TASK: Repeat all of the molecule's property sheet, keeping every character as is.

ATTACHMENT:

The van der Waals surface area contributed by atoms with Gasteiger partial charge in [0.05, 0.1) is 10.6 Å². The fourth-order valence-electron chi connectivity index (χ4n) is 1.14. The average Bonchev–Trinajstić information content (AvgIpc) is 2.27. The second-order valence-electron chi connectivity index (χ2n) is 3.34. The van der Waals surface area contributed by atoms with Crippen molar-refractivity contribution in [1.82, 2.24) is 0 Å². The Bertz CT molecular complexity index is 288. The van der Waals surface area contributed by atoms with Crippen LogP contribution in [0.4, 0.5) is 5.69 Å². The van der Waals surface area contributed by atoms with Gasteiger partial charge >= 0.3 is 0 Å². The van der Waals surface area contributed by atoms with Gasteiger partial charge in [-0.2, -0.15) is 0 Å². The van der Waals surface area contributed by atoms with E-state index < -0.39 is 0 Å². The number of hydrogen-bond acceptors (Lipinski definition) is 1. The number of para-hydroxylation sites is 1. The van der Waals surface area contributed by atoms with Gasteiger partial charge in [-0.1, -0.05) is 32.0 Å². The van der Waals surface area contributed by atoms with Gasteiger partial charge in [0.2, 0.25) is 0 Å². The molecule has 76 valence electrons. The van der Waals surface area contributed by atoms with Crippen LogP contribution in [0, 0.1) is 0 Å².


The van der Waals surface area contributed by atoms with Gasteiger partial charge in [0.05, 0.1) is 10.6 Å². The fourth-order valence-electron chi connectivity index (χ4n) is 1.14. The average Bonchev–Trinajstić information content (AvgIpc) is 2.27. The second-order valence-electron chi connectivity index (χ2n) is 3.34. The van der Waals surface area contributed by atoms with Crippen molar-refractivity contribution in [1.82, 2.24) is 0 Å². The Bertz CT molecular complexity index is 288. The van der Waals surface area contributed by atoms with Crippen LogP contribution in [0.4, 0.5) is 5.69 Å². The van der Waals surface area contributed by atoms with Gasteiger partial charge >= 0.3 is 0 Å². The van der Waals surface area contributed by atoms with Gasteiger partial charge in [-0.2, -0.15) is 0 Å². The van der Waals surface area contributed by atoms with E-state index < -0.39 is 0 Å². The number of hydrogen-bond acceptors (Lipinski definition) is 1. The number of para-hydroxylation sites is 1. The van der Waals surface area contributed by atoms with Gasteiger partial charge in [-0.1, -0.05) is 32.0 Å². The van der Waals surface area contributed by atoms with Gasteiger partial charge in [0.2, 0.25) is 0 Å². The molecule has 76 valence electrons. The van der Waals surface area contributed by atoms with Crippen LogP contribution in [0, 0.1) is 0 Å².